The acting is one again, putrid.  Bradley Cooper does his best Sam Elliot impression, and then Sam Elliot actually appears, and the movie turns into Dueling Elliots.  I honestly thought Elliot’s character was Cooper’s character’s father, but no, they are brothers, despite Elliot being 75 years old. Sam That;s a little Hollywood egoism at play.  Elliot has the same dull monotone delivery in every movie he’s in, this one is no different.  Lady Gaga can’t act, neither could her role model Madonna, so their careers seem to be dovetailing again.  Paraphrasing an Eddie Murphy joke about Elvis, maybe the movie would have been better is Gaga sung all her lines.  As if Gaga’s acting wasn’t bad enough, Andrew Dice Clay shows up, and he’s playing Gaga’s father.  For those too young to remember who Andrew Dice Clay is, he was a 1980’s shock jock comedian, whose jokes were punctuated by phrases like ay, oh.  Not to be left out Dave Chappelle plays one of Jackson’s friends.  It’s not that comedians can’t play serious roles, just not in a badly written musical romance.

The direction is inconsequential, Bradley Cooper also wrote and directed this film the pacing is slow, there are several songs staged, in big and small settings, nothing really dramatic, visually, and the performances are poor.  Stay in front of the camera, Bradley.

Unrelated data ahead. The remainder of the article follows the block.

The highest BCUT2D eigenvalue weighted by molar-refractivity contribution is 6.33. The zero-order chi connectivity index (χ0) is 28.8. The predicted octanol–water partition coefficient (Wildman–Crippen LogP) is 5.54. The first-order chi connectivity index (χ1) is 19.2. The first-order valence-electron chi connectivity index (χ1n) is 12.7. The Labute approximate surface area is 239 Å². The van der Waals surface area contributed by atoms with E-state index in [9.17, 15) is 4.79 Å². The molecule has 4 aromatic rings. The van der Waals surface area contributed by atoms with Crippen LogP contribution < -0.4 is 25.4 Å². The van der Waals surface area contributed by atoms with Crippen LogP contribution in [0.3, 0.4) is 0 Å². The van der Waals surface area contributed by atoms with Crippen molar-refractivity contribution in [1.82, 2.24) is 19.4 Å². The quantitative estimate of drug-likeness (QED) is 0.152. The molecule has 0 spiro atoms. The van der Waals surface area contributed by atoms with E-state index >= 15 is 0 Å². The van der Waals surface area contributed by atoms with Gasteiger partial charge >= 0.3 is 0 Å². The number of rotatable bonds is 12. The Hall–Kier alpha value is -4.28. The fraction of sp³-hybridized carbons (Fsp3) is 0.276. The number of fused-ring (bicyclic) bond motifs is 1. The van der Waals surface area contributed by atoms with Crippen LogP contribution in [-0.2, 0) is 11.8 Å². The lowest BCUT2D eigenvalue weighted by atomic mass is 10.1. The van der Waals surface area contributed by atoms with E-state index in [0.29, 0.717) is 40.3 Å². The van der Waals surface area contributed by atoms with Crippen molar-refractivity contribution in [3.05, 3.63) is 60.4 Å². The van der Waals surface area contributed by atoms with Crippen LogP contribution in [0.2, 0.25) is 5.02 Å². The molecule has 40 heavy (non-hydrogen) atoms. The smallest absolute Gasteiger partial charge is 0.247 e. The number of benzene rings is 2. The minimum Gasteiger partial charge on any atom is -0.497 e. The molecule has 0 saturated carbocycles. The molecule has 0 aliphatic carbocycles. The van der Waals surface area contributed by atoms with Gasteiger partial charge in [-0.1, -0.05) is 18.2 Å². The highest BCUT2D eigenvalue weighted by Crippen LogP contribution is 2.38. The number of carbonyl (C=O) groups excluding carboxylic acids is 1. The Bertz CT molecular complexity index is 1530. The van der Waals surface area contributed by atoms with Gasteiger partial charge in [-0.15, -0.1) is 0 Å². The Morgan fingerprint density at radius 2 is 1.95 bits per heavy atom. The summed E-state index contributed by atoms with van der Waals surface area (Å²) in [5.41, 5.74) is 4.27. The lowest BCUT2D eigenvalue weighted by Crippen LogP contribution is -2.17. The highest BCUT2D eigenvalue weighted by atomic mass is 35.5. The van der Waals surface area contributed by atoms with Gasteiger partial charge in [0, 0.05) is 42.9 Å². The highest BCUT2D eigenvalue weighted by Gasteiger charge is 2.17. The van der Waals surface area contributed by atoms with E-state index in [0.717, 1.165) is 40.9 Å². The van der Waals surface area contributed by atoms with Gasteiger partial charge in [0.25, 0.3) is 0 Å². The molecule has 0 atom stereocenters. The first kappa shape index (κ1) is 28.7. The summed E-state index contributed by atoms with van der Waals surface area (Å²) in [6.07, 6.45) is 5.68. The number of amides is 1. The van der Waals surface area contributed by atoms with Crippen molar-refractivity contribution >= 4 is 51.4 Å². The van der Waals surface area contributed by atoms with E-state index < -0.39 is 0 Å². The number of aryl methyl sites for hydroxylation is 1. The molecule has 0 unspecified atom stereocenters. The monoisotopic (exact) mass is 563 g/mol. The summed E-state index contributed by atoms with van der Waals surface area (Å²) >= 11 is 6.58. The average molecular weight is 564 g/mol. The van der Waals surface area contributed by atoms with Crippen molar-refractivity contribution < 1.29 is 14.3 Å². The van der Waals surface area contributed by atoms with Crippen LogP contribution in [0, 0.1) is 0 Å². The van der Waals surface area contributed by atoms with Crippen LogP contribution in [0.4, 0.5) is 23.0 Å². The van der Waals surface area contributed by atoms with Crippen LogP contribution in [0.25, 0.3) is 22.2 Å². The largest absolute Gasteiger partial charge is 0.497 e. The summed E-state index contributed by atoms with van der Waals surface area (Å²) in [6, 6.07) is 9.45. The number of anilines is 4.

A Star Is Born:  Shallow, at best

Movie Review: Overlord (2018)

Posted: March 31, 2019 in Action, Drama


Near D-Day in 1944, a group of paratroopers are on a mission to destroy a Nazi radio tower behind enemy lines in France.  Before they can prepare for the jump, the plane is hit by enemy fire and the soldiers have to jump out of the burning plane to save their lives.  Private Boyce (Jovian Adepo) finds his platoon leader, Ford (Wyatt Russell) the company photographer, Chase (Ian De Caestecker) and the only Jewish member o the group, Rosenfeld (Dominic Applewhite) who’s worried about what will happen if the Nazis capture him.  Boyce gets separated from the paratroopers, and finds himself in a church basement, where he finds some pretty disturbing things going on.  Boyce also finds Rosenfeld, and escapes to a house in a French village inhabited by a woman named Chloe (Mathilde Ollivier) and her brother Paul.  A Nazi officer named Wafner  (Pillau Asbueck) is also in the house.  Does Boyce tell everyone what he’s found in the church basement?  What exactly is happening in the church basement?